All that is challenged by researchers at the University of Iowa. Studying elections is a specialty in Iowa, my home state, where the first-in-the-nation political caucuses every four years are the biggest things that ever happen.
"Taking one measure and finding a correlation between that and the presidential election is not a sufficiently rigorous way to study the problem," business professor Thomas A. Rietz said. "It's not as simple a relationship as, 'The stock market went up, therefore the incumbent got reelected.' "
His colleague in the political science department, Michael Lewis-Beck, tries to predict the presidential election with an economic model based on polls, economic growth, job creation and the incumbency advantage.
These models are not perfect, either. The quality of new jobs -- a big issue this year -- isn't worked into most of them. Neither is foreign policy, which also looms large over the November election.
Instead of unemployment, job creation is a key factor in the model developed by Lewis-Beck and Charles Tien of Hunter College in New York. As Democrats like to point out, Bush gets bad grades on that score.
"What you see is that under the current administration there have been fewer jobs created than in any other" since World War II, Lewis-Beck said.
However, when you throw in healthy economic growth in the first half of the year -- 4.2 percent -- and the magical incumbency factor, the Iowa model gives Bush 51 percent of the popular vote. But since the calculations can be off by as much as 1.5 percentage points, the election is declared too close to call by Tien and Lewis-Beck.
Pioneered by economist Ray C. Fair of Yale University, presidential election models have been created by a number of economic forecasters and consultants. They have a spotty record, though, political experts say. In the 2000 election, many economic modelers missed, predicting a big victory by Al Gore.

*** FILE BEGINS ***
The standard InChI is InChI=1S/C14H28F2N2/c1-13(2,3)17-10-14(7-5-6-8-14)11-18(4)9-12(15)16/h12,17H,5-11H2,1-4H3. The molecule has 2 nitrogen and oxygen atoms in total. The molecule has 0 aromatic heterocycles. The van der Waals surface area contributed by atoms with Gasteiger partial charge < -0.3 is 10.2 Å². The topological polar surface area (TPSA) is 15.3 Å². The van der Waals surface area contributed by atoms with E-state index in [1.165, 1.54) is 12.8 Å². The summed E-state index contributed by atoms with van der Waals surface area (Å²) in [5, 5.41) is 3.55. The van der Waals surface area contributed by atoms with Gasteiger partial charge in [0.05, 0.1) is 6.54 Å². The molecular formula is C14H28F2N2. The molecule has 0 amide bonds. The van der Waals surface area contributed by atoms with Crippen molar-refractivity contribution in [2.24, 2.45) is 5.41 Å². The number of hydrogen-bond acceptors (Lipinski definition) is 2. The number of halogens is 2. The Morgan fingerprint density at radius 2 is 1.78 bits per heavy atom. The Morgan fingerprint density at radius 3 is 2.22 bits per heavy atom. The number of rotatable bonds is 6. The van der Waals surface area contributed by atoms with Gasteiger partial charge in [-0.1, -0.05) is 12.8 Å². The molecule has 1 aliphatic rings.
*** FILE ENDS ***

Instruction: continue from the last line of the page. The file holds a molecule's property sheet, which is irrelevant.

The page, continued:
Fair, the author of "Predicting Presidential Elections and Other Things," called the last election for Gore, who won the popular vote, but said accurately that it would be close. In April he predicted that Bush would win this time with almost 59 percent of the popular vote.
Another widely cited economic model, created by the economic consulting firm Global Insight Inc., gave Bush 56 percent of the popular vote in a report July l.
Rietz uses a market to predict elections, but it's his school's own market. The University of Iowa runs a political futures market in which traders, using real money, can buy futures contracts on either Bush or Kerry to win the election.
It's based on the "efficient market" theory of prices. The idea is that markets provide the most accurate estimate of what a company or a commodity or a politician is worth, because they reflect the combined decisions of all the people who are knowledgeable enough about the subject to risk money.
The advantage of a market over polls, Rietz argues, is that polls reflect the opinions of votes picked at random -- whether they care about the election or not. The political futures market is based on the inputs of people who at least think they know what they are doing.
"We've seen Bush ahead most of the time, but when Kerry picked Edwards it brought them up to a much closer race," Rietz said.
Based on last week's closing prices, the Iowa futures market was split 50.1 for Kerry to 49.9 for Bush. In other words: too close to call.
Jerry Knight's e-mail is firstname.lastname@example.org.